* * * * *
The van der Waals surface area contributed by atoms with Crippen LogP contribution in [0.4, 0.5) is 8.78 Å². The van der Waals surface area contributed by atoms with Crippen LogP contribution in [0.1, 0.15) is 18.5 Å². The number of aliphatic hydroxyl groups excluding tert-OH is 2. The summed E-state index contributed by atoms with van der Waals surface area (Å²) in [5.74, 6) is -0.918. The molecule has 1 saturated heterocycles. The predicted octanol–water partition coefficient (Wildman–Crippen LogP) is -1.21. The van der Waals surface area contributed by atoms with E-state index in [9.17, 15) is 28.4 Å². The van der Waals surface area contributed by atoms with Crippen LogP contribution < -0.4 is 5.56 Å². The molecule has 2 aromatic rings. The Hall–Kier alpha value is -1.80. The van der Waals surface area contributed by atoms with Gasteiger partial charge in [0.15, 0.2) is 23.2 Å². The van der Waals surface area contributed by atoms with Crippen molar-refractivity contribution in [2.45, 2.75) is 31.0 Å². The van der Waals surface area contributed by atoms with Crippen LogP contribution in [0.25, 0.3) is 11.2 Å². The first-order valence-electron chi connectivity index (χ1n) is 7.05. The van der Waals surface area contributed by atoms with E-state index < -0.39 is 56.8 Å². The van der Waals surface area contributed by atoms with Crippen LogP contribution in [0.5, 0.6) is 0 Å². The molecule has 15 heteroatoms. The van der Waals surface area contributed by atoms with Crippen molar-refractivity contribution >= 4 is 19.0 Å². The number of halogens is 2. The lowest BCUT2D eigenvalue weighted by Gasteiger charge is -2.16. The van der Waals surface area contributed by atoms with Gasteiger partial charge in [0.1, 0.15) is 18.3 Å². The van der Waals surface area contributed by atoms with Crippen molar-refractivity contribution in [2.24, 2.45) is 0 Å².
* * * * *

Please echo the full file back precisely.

The van der Waals surface area contributed by atoms with Crippen LogP contribution in [0.4, 0.5) is 8.78 Å². The van der Waals surface area contributed by atoms with Crippen LogP contribution in [0.1, 0.15) is 18.5 Å². The number of aliphatic hydroxyl groups excluding tert-OH is 2. The summed E-state index contributed by atoms with van der Waals surface area (Å²) in [5.74, 6) is -0.918. The molecule has 1 saturated heterocycles. The predicted octanol–water partition coefficient (Wildman–Crippen LogP) is -1.21. The van der Waals surface area contributed by atoms with E-state index in [9.17, 15) is 28.4 Å². The van der Waals surface area contributed by atoms with Crippen LogP contribution < -0.4 is 5.56 Å². The molecule has 2 aromatic rings. The Hall–Kier alpha value is -1.80. The van der Waals surface area contributed by atoms with Gasteiger partial charge in [0.15, 0.2) is 23.2 Å². The van der Waals surface area contributed by atoms with Crippen molar-refractivity contribution in [2.45, 2.75) is 31.0 Å². The van der Waals surface area contributed by atoms with Crippen LogP contribution in [0.25, 0.3) is 11.2 Å². The first-order valence-electron chi connectivity index (χ1n) is 7.05. The van der Waals surface area contributed by atoms with E-state index < -0.39 is 56.8 Å². The van der Waals surface area contributed by atoms with Crippen LogP contribution in [0.5, 0.6) is 0 Å². The molecule has 15 heteroatoms. The van der Waals surface area contributed by atoms with Crippen molar-refractivity contribution >= 4 is 19.0 Å². The number of halogens is 2. The lowest BCUT2D eigenvalue weighted by Gasteiger charge is -2.16. The van der Waals surface area contributed by atoms with Gasteiger partial charge in [0.1, 0.15) is 18.3 Å². The van der Waals surface area contributed by atoms with Crippen molar-refractivity contribution in [2.24, 2.45) is 0 Å².